Kudos to Bezos and the Space-Flight Billionaires

Senator Bernie Sanders is cranky about Jeff Bezos’ trip into space Tuesday morning.

Many Americans are struggling financially, the Vermont socialist declared on Twitter, while “the richest guys in the world are off in outer space!” The lesson, Sanders concluded, is that “It's time to tax the billionaires.”

Senator, please! Bezos is a history-making pioneer. The commercialization of space is well underway, and like the development of other new frontiers, it will benefit everyone, not just the rich.

The Bezos space company, Blue Origin, seeks to make space travel cheaper through reusable launch vehicles. Cheaper is a relative term, of course, and it’s likely that the immediate future of space tourism is as a weightless playground for the super-rich. But the knowledge gained from space tourism will gradually democratize it. The National Aeronautics and Space Administration reports that the development of commercial launch systems has already lowered the cost of reaching low-earth orbit by a factor of 20.

The easier it is to get to space, the more attainable it will be to engage in profitable and innovative space activities. Progress is already being made. Take Sierra Space’s Large Integrated Flexible Environment Habitat, designed to facilitate in-space manufacturing, pharmaceutical and medical research, agriculture and tourism. It could also serve as a staging site for missions to the moon, or deeper into space.

The past decade has seen an explosion of investment in space commerce. The economist Matthew Weinzierl has documented that investment in start-up space firms rose from less than $500 million per year from 2001 to 2008 to around $2.5 billion per year in 2015 and 2016. The space-analytics company BryceTech reports that in 2019, space companies raised $5.7 billion in financing, up from $3.5 billion in 2018. This trend will continue.

These new companies are engaged in a range of activities, include space access — like Blue Origin — along with providing more useful, higher quality images of earth, building launch and satellite communications capabilities, improving supply chains, creating secure facilities in space and developing the abilities to mine asteroids and colonize the moon and Mars.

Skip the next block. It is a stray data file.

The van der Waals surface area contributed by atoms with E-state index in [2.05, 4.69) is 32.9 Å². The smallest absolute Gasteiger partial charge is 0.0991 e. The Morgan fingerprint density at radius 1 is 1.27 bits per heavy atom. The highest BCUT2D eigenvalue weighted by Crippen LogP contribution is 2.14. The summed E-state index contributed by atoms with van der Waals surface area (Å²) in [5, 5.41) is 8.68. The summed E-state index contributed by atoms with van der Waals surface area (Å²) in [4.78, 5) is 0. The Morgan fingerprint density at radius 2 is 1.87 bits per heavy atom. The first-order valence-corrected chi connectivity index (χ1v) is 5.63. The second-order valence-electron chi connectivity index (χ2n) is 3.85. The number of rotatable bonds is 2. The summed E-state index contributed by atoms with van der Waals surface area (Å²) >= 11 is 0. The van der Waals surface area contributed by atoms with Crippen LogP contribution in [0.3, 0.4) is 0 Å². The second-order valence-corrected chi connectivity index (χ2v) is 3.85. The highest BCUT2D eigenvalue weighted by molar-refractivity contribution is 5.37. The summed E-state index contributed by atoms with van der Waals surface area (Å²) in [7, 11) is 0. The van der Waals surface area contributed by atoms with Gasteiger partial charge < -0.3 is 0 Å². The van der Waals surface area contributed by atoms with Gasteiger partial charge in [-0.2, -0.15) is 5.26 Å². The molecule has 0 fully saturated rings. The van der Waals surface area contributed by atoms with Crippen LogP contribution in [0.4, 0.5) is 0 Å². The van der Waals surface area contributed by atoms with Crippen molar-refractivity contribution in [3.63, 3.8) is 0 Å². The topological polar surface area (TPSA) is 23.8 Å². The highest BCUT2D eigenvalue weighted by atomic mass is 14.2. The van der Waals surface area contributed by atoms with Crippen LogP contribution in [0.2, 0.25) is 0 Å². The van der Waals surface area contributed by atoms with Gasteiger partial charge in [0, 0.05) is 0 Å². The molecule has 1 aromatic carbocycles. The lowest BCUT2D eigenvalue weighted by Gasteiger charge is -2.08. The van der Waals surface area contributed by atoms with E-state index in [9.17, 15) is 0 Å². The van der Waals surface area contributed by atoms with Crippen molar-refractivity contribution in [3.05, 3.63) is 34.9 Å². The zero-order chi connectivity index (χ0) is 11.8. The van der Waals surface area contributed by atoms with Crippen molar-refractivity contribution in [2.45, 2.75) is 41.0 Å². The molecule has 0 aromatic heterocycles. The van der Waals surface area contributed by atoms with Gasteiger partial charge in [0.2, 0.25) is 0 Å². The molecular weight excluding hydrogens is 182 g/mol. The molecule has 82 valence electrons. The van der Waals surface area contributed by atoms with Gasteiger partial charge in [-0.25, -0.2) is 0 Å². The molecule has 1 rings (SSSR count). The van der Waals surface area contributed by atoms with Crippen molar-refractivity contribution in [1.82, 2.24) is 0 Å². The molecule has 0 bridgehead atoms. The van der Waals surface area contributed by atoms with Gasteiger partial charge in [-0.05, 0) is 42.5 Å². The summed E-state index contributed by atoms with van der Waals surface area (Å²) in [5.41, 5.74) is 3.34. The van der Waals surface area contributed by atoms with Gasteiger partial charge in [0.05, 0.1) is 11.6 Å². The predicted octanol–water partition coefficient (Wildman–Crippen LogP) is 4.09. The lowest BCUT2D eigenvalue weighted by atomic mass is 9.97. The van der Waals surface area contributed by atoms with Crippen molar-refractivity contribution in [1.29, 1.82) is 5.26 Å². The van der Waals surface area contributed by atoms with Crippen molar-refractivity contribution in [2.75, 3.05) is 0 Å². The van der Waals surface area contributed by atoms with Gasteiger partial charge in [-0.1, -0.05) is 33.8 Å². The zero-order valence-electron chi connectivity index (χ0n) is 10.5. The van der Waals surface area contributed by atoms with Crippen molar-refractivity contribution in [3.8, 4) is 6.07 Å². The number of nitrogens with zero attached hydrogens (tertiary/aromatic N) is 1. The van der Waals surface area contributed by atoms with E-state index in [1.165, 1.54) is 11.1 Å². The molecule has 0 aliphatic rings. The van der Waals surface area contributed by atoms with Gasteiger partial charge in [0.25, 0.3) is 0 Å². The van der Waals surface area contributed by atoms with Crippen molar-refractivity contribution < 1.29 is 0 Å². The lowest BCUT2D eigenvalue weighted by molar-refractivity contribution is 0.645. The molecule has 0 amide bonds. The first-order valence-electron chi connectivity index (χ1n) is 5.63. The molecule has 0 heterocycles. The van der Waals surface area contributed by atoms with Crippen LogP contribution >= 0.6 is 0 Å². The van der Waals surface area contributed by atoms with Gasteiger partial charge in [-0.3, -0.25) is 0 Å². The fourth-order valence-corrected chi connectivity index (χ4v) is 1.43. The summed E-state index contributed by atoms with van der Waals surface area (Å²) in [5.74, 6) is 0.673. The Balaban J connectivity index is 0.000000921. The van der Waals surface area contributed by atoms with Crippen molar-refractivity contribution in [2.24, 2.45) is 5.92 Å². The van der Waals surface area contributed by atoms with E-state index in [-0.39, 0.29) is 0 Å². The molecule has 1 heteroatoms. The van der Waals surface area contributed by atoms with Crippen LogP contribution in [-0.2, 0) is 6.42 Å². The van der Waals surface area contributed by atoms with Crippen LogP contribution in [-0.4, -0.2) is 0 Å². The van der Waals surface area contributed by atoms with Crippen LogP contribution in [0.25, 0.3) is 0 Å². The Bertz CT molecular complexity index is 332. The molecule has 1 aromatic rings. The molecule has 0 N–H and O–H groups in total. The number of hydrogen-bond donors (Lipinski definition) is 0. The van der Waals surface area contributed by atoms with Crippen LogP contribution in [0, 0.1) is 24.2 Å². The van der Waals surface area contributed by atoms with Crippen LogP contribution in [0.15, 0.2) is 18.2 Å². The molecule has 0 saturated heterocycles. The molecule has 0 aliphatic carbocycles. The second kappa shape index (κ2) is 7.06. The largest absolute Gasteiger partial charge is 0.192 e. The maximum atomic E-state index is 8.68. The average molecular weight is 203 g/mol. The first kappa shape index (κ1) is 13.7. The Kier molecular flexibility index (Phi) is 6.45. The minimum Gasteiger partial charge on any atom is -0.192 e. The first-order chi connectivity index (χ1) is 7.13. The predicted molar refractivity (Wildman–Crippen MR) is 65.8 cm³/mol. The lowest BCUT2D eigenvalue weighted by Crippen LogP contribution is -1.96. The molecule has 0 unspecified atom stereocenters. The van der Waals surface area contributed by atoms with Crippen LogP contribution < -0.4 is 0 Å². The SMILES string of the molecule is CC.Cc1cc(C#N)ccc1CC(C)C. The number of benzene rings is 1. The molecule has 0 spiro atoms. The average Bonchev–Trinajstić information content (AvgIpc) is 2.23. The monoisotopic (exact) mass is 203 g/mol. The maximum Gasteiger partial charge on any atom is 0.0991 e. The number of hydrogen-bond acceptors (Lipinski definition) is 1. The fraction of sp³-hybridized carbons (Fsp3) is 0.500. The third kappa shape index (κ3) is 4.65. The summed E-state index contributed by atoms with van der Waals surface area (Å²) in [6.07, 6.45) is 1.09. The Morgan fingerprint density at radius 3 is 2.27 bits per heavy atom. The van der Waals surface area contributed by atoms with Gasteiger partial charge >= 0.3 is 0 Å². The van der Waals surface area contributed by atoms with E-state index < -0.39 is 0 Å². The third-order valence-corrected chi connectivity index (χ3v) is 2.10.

Often, funding for these ventures comes from very wealthy individuals like Bezos, Tesla Inc. chief executive Elon Musk, and Virgin Group Holdings Ltd. founder Richard Branson, whose own space plane took him 54 miles above the earth earlier this month. They are rich enough to finance the high costs needed to enter this market. And they have the stomach necessary to take the risk of losing huge sums of money — and face — if their investment in space commerce fails.

The benefits of space commerce — new medicines, cheaper manufactured goods, faster internet in remote parts of the world, new agricultural methods — will take time to reach everyone. But they surely will come.

The backlash aimed at the achievements of Bezos and Branson amounts to reflexive billionaire-bashing. “Every billionaire is a policy failure,” goes a popular left-wing slogan. According to Sanders, “billionaires should not exist.”

Bezos made his fortune founding Amazon, which has transformed the U.S. retail sector. He was rewarded handsomely for his vision, hard work and the risks he took along the way. The Bloomberg Billionaires Index pegs his net worth at $204 billion, making him the world’s wealthiest person.

But there’s persuasive evidence that the rest of society has benefited much more than Bezos. In a 2004 paper, economist and Nobel laureate William Nordhaus found that only a “minuscule fraction” of the total benefits to society from new technological innovation accrues to the innovators. The vast majority of the benefits of technological change go to consumers. Nordhaus estimated that entrepreneurs themselves capture about 2 percent of the total benefit of their innovations.  

According to my back-of-the-envelope calculations based on Nordhaus’s findings, Bezos has created over $9 trillion of value for the rest of society.

He’s not done. By pioneering space commerce, Bezos and his contemporaries are creating a legacy that will last long after their detractors’ concerns are a distant memory, and the benefits of this new frontier have transformed life for the better in ways we cannot imagine today.

This column does not necessarily reflect the opinion of the editorial board or Bloomberg LP and its owners.

Michael R. Strain is a Bloomberg Opinion columnist. He is director of economic policy studies and Arthur F. Burns Scholar in Political Economy at the American Enterprise Institute. He is the author of “The American Dream Is Not Dead: (But Populism Could Kill It).”

©2021 Bloomberg L.P.

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